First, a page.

CAT suggests making a new heap a bit heavier on the ‘bread’ to start with to counteract the putrification tendency, and to always start a brand new heap with a layer of worm-rich compost from a previous heap (or someone else’s) rather like inoculating yoghurt with the right bacteria. If as you go along you get a glut of mowing for example, add no more than 15cm before adding a layer of scrunched newspaper or cardboard, but don’t add flat layers.

This is called ‘cool’ composting because you are adding small amounts at a time and not trying to ‘heat up’ the whole process. Hence you don’t need a bought in accelerator or high nitrogen manure but CAT says urine is OK and the contents of hoover bags contains a lot of skin and useful busy mites!

In fact what you are trying to produce is the most natural full eco-system as you can. Not only do pathogenic anaerobes halt the cycle of the natural bacteria and cause putrification, but high temperatures can also kill off or at least drive away the larger organisms. In a cooler slower heap, the heat escapes and allows a full range of decomposers to do their job. So the larger ones, who break up and eat the material provide dung to help feed the microbes. These microbes absorb the soluble nutrients and exude enzymes to chemically breakdown the material further. Middle sized organisms eat the microbes and these in turn are eaten by the larger ones. All are adding fertility to the compost!

So the only other consideration is what shape, and should it have a lid? CAT recommends a low flat shape is best for a cool heap, to avoid too much compression of the air pockets.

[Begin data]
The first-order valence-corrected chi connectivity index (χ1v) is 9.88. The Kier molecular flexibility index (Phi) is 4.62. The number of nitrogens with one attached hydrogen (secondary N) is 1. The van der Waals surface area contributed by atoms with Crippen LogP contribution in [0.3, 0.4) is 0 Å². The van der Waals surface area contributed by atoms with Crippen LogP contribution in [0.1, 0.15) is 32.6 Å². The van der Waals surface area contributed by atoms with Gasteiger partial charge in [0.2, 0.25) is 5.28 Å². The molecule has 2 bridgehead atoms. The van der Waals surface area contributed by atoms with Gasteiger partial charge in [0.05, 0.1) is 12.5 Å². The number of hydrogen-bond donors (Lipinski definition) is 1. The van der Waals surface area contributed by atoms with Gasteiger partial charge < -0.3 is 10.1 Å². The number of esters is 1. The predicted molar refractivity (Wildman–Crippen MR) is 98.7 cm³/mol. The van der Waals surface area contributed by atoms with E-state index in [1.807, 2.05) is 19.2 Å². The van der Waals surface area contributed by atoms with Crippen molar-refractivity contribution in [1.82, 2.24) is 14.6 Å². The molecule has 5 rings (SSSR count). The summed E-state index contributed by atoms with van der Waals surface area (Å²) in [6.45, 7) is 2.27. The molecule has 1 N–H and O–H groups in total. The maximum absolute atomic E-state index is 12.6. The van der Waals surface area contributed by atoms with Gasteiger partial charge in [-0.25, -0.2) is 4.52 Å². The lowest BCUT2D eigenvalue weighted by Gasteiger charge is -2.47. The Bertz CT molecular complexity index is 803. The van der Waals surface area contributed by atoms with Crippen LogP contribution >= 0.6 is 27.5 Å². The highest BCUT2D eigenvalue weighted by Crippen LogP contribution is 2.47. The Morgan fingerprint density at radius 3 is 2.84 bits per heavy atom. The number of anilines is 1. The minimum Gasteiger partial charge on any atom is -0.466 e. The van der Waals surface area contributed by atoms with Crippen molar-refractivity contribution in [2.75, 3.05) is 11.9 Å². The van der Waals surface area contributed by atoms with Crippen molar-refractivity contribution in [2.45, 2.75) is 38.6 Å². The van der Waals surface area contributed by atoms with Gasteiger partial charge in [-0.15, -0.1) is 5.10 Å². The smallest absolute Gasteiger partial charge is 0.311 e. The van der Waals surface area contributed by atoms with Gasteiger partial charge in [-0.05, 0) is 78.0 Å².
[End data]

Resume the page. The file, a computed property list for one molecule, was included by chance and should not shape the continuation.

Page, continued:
A separate tall, narrow heap should be made out of all your other woody garden waste, including leaves. This needs to be compacted to keep the moisture in and green weeds, old turf, mowings or any other garden waste mixed in with all the twigs, leaves and sticks to provide the damp and nitrogen rich ‘cheese’.

Leave open at the top to catch the rain. For the other heap CAT suggest either half a lid to allow the conditions suited to all kinds of organisms (some like it wetter than others) or a piece of old carpet. You need moisture but don’t want things soaking. Also a lid causes the build up of fruit flies which some people find offensive in the face when you open it up, though these are a natural part of the process and are eaten by birds.

And then you leave it for about a year. The woody ‘slow stack’ heap will have to be left for 2 or 3 years.

Obviously turning your heap will incorporate more air and increase the speed of the process, but if you think back to nature, a six months turn around is probably the most natural system. I do mix in all my waste paper as I go, but then I usually turn into another heap and incorporate other material that has built up when I’m feeling energetic.

Now thinking about it, the slow cool heap is a much more natural and least effort system and I shall sit back and relax and let nature do the whole job for me!


About the Author

With the endless passion for organic living, I - Ann Sanders has come up with the idea of creating A Green Hand. Being the founder and editor of A Green Hand, my goal is to provide everyone with a wide range of tips about healthy lifestyle with multiform categories including gardening, health & beauty, food recipe,...